Fri 3rd Aug 2018


Geothermal project could kill the high-quality drinking water in SVG

Drinking water is important for life. We cannot survive without water. The argument for geothermal electricity from an area of very high-quality drinking water cannot stand up. Warrant Officer Ivan O’Neal is totally against the geothermal plant in SVG for environmental reasons.

The Leader of SVG Green Party, Warrant Officer Ivan O’Neal BSc (hons), MSc, MBA, spent most of his youth living with his parents in an area known as lot 14, which is very close to the site being converted to a geothermal plant to produce electricity. There is a graceful lake in that area known as Kiss; geothermal is highly likely to kill that lake.

If this geothermal plant goes ahead, there will be a serious risk to the people of SVG. The risks are far too great. It could damage the aquifer and we would have no drinking water in SVG. It would kill our agriculture industry and cause an outbreak of water-borne diseases such as cholera, typhoid and dysentery. This would destroy SVG.

The town of Mammoth Lakes, California in the USA is marshalling forces against a geothermal company – Ormat - that wants to substantially increase the amount of hot water it’s pumping from a source deep underground. Mammoth residents fear that the expanded pumping could threaten the aquifer that sits hundreds of feet above the hot water zone and supplies 70 percent of the community’s drinking water.

What has people concerned is the distance between where the water is removed and where it is returned. It’s possible that removing that water could cause a pressure drop in the geothermal zone that might then draw down water from the cold water reservoir, says Bill Evans, a research chemist with the U.S. Geological Survey in Menlo Park, California. Or, it might cause steam and other gases to shoot up into the cold water aquifer, potentially contaminating it.

Patrick Hayes, the general manager at the Mammoth Community Water District, said he can’t begin to imagine how much damage would result should the water supply be compromised. Hayes says. “Without a reliable water supply there isn’t much viability in the community.”

Geothermal plants have several environmental problems. The main concern is the release of hydrogen sulphide, a gas that smells like rotten eggs at low concentrations. Another concern is the disposal of some geothermal fluids, which may contain low levels of toxic materials.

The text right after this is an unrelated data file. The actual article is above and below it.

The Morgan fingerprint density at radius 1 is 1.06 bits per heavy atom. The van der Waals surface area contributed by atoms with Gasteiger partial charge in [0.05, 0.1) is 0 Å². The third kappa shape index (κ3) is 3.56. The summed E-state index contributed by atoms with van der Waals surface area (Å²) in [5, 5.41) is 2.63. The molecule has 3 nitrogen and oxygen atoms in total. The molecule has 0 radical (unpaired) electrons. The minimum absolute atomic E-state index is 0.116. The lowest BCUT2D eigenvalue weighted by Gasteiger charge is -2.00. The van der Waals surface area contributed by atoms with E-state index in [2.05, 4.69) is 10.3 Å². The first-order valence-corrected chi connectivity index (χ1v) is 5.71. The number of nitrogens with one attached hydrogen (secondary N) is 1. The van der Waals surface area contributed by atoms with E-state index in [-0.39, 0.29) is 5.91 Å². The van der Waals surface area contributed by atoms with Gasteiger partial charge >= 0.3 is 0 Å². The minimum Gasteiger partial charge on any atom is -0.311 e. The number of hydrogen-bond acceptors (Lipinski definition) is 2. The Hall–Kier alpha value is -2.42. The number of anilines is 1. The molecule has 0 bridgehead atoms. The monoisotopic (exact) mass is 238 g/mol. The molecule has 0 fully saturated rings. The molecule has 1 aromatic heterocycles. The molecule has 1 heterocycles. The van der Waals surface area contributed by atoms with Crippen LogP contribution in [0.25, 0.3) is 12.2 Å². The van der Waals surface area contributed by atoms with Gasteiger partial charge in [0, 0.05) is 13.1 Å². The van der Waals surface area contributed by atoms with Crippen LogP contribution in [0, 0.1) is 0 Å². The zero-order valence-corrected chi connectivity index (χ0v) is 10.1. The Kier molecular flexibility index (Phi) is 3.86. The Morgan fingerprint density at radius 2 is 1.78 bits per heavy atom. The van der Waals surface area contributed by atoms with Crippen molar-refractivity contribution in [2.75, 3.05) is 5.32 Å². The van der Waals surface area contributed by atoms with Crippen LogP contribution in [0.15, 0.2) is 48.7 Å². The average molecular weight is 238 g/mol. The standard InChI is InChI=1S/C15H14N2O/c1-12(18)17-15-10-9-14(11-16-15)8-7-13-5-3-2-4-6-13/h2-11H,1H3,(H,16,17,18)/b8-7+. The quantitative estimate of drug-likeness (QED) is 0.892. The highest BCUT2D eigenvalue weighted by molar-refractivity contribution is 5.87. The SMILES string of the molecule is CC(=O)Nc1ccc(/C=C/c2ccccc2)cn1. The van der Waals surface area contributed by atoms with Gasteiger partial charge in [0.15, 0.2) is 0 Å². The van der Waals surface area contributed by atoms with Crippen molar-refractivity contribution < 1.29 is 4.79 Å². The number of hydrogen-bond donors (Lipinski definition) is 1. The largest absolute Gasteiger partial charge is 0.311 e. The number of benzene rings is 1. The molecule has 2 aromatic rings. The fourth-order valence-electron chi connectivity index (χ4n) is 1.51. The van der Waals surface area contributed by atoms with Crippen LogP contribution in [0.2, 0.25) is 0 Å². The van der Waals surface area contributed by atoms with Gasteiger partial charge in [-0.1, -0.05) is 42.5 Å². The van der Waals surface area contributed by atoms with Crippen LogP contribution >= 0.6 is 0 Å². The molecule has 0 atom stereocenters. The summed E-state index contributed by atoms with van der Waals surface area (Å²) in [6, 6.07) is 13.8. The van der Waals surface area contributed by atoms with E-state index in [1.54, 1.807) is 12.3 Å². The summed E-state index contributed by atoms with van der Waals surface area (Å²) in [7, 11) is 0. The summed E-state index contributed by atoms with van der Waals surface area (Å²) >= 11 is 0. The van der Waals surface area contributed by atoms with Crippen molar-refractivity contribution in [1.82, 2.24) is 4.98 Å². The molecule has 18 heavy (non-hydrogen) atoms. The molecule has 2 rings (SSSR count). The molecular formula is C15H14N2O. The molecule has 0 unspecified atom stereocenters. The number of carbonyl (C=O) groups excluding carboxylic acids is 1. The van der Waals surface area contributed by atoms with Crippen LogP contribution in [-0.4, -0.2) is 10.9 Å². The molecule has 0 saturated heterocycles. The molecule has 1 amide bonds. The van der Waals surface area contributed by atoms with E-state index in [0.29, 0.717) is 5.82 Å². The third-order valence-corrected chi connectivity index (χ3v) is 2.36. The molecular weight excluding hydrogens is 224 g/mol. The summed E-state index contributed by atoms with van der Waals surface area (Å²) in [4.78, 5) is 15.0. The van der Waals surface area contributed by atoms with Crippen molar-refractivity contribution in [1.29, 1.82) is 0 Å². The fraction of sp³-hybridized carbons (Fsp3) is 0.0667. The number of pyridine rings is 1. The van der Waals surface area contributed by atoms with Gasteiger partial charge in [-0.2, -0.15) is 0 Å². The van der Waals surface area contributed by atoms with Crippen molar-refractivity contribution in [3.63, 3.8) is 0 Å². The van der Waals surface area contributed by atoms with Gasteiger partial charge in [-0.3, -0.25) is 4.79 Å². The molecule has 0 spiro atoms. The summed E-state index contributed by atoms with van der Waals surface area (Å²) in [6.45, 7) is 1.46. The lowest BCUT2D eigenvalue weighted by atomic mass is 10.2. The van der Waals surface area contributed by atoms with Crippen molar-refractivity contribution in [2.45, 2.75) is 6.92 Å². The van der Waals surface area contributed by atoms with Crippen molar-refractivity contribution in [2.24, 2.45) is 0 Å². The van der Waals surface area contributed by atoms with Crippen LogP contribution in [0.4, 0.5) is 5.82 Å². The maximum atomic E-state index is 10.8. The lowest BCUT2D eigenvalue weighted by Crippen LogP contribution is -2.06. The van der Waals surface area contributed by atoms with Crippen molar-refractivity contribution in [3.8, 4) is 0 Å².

Whenever you drill miles into the Earth and remove material, whether it's steam, water or hot rock, you release pressure that causes the ground above the geothermal pocket to shift and subside. Even worse, the most abundant geothermal energy sources are located in areas of high seismic activity. In fact, some experts actually believe that drilling into the rocks around a fault line could trigger earthquakes.

Warrant Officer Ivan O’Neal very strongly contends that it is not too late to cancel the geothermal plant in SVG for very strong environmental reasons, as, (a) the geothermal plant has the potential to kill the very high-quality drinking water in SVG, (b) we are blessed with excellent topography - the physical features of our country gives us significant ability to produce all our electricity requirements from hydro, solar and wind SAFELY (c) we urgently need to cut import tax on renewable energy equipment (d) in the unlikely event of building the geothermal plant in that area, which is prone to volcanic eruptions, one volcanic eruption could plunge SVG into darkness and economic ruin.

It is absolute madness to build a geothermal plant in SVG; it is a waste of money and poses a serious long-term threat to our living environment and health.

Warrant Officer Ivan O’Neal BSc (hons), MSc, MBA strongly calls for policy makers to pull the plug on the geothermal project for the many reasons given above.

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